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Novelties & Souvenirs: Collected Short Fictionby John Crowley
Author Q & A
Do you see large themes connecting the stories collected in Novelties & Souvenirs, or do you think of the stories as separate and discreet?
They were written as separate stories, with different reasons, on different occasions — some were solicited, some intended for particular markets — and yet they seem to me to reflect matters (I'm not sure I'd call them "themes") that have always been of deep interest to me. Among those is the malleability of reality, and what it would be like if it could be altered by human wishes; what goes on in the mind and heart of someone who makes such wishes — as in "Novelty" and "Great Work of Time," for two different examples; and the open-ended nature of the course of time, that produces unintended consequences, not always good or bad.
Where does your interest in the manipulation of time come from?
Time is a central element of all fiction. The feeling in stories that time is passing much as it does in our own human life is actually an illusion produced by the craft of the author, using certain established conventions, or subverting those conventions. In fact, time in fiction goes very differently from the way our time goes — it proceeds at different rates, for instance, and can go backwards as well as forwards, and things in fictional time can happen more than once. I think I take delight in using the devices of fantasy and science fiction to make this strange quality of fictional time clear — and to make readers think about their own human time.
Many of your stories have a fable-like quality. Do you have any special interest in the fable?
True fables — and I'm not sure I've ever written one — are the hardest of all literary forms. I think this is because many of them are actually collective: they are written by all of us, by our human experience. My own fable-like stories are an attempt to use some of the forms of fable for my own purposes, which are more limited. A story like "The War between the Subjects and the Objects" is one way of using fable, in this case as a way of illuminating a permanent fact of human consciousness. "The Nightingale Sings at Night" is a kind of anti-fable: it's intended to offer a different way of imagining the beginnings of human life as expressed in the Bible fable (fables, of course, are neither true nor false, which is another reason why a fiction writer is drawn to them, and feels them to be at the core of his work).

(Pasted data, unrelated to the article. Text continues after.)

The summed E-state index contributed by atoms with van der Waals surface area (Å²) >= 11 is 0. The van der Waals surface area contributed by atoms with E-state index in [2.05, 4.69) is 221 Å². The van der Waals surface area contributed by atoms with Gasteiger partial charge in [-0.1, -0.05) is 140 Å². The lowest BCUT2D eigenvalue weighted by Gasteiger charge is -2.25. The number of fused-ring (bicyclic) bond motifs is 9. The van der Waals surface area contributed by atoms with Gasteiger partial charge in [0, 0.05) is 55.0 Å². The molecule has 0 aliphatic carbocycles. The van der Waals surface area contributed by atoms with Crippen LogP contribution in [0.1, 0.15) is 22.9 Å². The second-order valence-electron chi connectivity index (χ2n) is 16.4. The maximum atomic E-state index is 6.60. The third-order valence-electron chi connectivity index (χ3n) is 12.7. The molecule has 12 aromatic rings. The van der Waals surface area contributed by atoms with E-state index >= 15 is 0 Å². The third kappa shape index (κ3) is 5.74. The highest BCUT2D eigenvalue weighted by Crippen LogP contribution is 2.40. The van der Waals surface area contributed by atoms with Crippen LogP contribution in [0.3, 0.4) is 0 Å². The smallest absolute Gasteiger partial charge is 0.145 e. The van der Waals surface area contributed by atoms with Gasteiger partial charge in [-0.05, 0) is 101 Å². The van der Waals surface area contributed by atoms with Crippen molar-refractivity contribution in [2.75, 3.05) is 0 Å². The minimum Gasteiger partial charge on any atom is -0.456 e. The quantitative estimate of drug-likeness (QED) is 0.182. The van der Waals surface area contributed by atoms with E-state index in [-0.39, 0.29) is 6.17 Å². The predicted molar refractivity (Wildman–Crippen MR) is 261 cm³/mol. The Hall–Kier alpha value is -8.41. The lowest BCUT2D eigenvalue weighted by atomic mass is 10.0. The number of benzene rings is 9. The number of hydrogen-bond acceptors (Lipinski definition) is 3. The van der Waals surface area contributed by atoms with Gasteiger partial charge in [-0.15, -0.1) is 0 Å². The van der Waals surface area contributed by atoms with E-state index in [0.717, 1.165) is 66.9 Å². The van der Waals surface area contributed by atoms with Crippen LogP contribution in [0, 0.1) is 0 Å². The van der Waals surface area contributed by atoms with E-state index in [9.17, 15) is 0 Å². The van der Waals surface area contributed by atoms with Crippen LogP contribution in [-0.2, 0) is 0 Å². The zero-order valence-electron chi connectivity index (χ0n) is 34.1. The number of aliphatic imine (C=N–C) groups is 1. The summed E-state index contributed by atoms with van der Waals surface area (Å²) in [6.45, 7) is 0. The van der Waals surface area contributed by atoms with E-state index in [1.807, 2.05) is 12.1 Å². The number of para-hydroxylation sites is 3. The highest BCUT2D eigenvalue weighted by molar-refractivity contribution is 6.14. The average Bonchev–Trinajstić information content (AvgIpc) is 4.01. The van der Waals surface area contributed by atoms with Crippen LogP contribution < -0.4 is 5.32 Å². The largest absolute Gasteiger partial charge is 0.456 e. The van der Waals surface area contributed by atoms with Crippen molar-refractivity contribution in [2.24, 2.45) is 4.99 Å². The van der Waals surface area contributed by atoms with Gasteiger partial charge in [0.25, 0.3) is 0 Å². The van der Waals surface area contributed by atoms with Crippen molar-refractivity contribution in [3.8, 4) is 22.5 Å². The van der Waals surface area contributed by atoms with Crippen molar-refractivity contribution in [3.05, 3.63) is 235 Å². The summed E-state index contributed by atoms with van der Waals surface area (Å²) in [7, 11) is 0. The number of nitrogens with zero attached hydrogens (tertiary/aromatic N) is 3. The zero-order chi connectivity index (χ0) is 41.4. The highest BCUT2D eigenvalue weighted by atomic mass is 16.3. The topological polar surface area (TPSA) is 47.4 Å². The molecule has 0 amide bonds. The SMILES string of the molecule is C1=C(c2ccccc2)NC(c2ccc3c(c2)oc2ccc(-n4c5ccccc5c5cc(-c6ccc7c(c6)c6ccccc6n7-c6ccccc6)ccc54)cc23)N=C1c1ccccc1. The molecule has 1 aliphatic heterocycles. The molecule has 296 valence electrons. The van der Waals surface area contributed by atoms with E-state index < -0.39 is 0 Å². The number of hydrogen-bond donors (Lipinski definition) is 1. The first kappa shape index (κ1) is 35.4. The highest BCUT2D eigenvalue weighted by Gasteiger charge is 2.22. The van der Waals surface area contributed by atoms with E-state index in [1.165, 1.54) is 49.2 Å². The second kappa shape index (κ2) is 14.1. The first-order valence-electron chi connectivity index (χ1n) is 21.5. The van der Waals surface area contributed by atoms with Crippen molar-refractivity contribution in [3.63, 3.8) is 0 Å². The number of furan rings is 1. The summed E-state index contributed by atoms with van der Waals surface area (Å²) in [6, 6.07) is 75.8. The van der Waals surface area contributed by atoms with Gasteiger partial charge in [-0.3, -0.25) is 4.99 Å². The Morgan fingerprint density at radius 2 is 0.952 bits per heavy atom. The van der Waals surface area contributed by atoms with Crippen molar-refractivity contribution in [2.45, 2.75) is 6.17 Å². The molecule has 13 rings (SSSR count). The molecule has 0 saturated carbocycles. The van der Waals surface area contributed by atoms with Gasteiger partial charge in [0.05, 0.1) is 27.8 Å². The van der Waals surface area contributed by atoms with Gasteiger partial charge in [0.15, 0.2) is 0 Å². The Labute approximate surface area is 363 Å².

Which is your favorite of the stories collected in Novelties & Souvenirs?
I like several for different reasons. "In Blue" I like because I think it achieved the goal I set for it: to describe a society utterly unlike my own, but which like my own was neither good nor bad — couldn't be summed up. I like to re-read "Great Work of Time" because the voice is so unlike my own — the imitation of an English voice was so much fun (the same voice, somewhat more comically, is in "Antiquities," which I also like). "Snow" is probably the most "perfect" and I'm proud of it — not a word out of place.
What are the main differences, apart from the obvious one of length, between writing short stories and novels?
Stories are like hills — you go up one side, and down the other. Novels are like mountain ranges, which are made of hills, but hills that lead to one another, and to central heights, and other peaks, before you go down. Writing a novel is a little like writing a number of stories about aspects of the same situation, none of which exactly end, and all of which lead on. So it's not so different. In a novel you have the freedom to digress a little — indulge some private or irrelevant concerns. The greatest difference may be in the work of memory: writing a novel requires remembering from one end of the process to the other what it is all supposed to be and to mean.
What writers have most influenced your work?
I think there are two kinds of influences (in general; surely there are more). There are influences that I know about — authors whom I deliberately and consciously model myself on, and even steal from — and many of those would surprise readers, who don't see the influence. The other influences are ones I am unconscious of imitating, but which readers can see easily. Of the first kind I can name Vladimir Nabokov, Robert Louis Stevenson, Walt Kelly (Pogo) and Shakespeare. In the kinds of effects I try to bring off I think I draw as much on the work of Winsor Mackay (Little Nemo in Slumberland), Beethoven and Mozart as on writers. A huge influence comes from writings whose authors I often can't remember — or never knew — the authors of pulp science fiction, cartoons and comic strips, Little Big books, children's books from Thornton Burgess and Dick and Jane to the Alice books and their imitators (Davy and the Goblin, e.g.) Of the second kind of influence I'm not the one to say, I guess, though the names mentioned have ranged from T.H. White and Chesterton to George Bernard Shaw (!).
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